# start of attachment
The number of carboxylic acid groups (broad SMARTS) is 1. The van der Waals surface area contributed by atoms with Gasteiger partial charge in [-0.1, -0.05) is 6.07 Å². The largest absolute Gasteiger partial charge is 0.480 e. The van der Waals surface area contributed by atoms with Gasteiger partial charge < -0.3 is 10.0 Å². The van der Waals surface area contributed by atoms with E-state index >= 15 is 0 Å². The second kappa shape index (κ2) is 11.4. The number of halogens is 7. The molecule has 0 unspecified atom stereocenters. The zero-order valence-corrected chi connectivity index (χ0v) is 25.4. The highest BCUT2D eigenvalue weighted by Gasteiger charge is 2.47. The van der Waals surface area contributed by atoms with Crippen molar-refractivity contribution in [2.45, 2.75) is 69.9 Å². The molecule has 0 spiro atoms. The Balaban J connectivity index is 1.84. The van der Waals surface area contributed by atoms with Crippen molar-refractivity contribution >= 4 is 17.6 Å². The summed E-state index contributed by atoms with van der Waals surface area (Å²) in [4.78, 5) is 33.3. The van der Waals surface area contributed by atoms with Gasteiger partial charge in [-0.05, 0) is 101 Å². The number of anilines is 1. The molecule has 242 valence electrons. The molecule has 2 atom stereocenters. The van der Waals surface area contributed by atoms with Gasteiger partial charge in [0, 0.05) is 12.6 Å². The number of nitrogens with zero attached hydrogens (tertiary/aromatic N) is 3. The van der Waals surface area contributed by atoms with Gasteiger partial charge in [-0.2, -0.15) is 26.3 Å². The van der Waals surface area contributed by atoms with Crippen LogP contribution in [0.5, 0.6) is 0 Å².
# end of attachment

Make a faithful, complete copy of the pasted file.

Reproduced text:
The number of carboxylic acid groups (broad SMARTS) is 1. The van der Waals surface area contributed by atoms with Gasteiger partial charge in [-0.1, -0.05) is 6.07 Å². The largest absolute Gasteiger partial charge is 0.480 e. The van der Waals surface area contributed by atoms with Gasteiger partial charge < -0.3 is 10.0 Å². The van der Waals surface area contributed by atoms with E-state index >= 15 is 0 Å². The second kappa shape index (κ2) is 11.4. The number of halogens is 7. The molecule has 0 unspecified atom stereocenters. The zero-order valence-corrected chi connectivity index (χ0v) is 25.4. The highest BCUT2D eigenvalue weighted by Gasteiger charge is 2.47. The van der Waals surface area contributed by atoms with Crippen molar-refractivity contribution in [2.45, 2.75) is 69.9 Å². The molecule has 0 spiro atoms. The Balaban J connectivity index is 1.84. The van der Waals surface area contributed by atoms with Crippen molar-refractivity contribution >= 4 is 17.6 Å². The summed E-state index contributed by atoms with van der Waals surface area (Å²) in [4.78, 5) is 33.3. The van der Waals surface area contributed by atoms with Gasteiger partial charge in [-0.05, 0) is 101 Å². The number of anilines is 1. The molecule has 242 valence electrons. The molecule has 2 atom stereocenters. The van der Waals surface area contributed by atoms with Gasteiger partial charge in [0, 0.05) is 12.6 Å². The number of nitrogens with zero attached hydrogens (tertiary/aromatic N) is 3. The van der Waals surface area contributed by atoms with Gasteiger partial charge in [-0.2, -0.15) is 26.3 Å². The van der Waals surface area contributed by atoms with Crippen LogP contribution in [0.5, 0.6) is 0 Å².